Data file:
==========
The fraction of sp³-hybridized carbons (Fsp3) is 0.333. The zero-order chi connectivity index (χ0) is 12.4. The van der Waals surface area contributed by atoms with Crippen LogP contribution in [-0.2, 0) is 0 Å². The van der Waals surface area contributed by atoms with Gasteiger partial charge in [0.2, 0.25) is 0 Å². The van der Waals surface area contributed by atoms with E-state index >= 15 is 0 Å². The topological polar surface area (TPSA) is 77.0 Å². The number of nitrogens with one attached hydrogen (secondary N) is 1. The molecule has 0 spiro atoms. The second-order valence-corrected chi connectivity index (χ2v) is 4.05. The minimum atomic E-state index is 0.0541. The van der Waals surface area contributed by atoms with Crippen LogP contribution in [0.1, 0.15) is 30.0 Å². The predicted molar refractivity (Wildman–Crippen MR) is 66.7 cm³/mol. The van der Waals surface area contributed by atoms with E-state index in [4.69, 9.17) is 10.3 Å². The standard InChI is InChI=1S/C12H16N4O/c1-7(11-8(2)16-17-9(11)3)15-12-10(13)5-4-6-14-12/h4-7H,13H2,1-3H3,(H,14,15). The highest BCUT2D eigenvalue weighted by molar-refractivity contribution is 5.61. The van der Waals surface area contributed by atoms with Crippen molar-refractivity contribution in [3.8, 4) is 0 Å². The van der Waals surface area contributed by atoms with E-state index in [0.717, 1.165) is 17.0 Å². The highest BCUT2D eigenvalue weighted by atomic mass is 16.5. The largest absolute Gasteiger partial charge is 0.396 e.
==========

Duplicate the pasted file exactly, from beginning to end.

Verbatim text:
The fraction of sp³-hybridized carbons (Fsp3) is 0.333. The zero-order chi connectivity index (χ0) is 12.4. The van der Waals surface area contributed by atoms with Crippen LogP contribution in [-0.2, 0) is 0 Å². The van der Waals surface area contributed by atoms with Gasteiger partial charge in [0.2, 0.25) is 0 Å². The van der Waals surface area contributed by atoms with E-state index >= 15 is 0 Å². The topological polar surface area (TPSA) is 77.0 Å². The number of nitrogens with one attached hydrogen (secondary N) is 1. The molecule has 0 spiro atoms. The second-order valence-corrected chi connectivity index (χ2v) is 4.05. The minimum atomic E-state index is 0.0541. The van der Waals surface area contributed by atoms with Crippen LogP contribution in [0.1, 0.15) is 30.0 Å². The predicted molar refractivity (Wildman–Crippen MR) is 66.7 cm³/mol. The van der Waals surface area contributed by atoms with E-state index in [4.69, 9.17) is 10.3 Å². The standard InChI is InChI=1S/C12H16N4O/c1-7(11-8(2)16-17-9(11)3)15-12-10(13)5-4-6-14-12/h4-7H,13H2,1-3H3,(H,14,15). The highest BCUT2D eigenvalue weighted by molar-refractivity contribution is 5.61. The van der Waals surface area contributed by atoms with Crippen molar-refractivity contribution in [3.8, 4) is 0 Å². The van der Waals surface area contributed by atoms with E-state index in [0.717, 1.165) is 17.0 Å². The highest BCUT2D eigenvalue weighted by atomic mass is 16.5. The largest absolute Gasteiger partial charge is 0.396 e.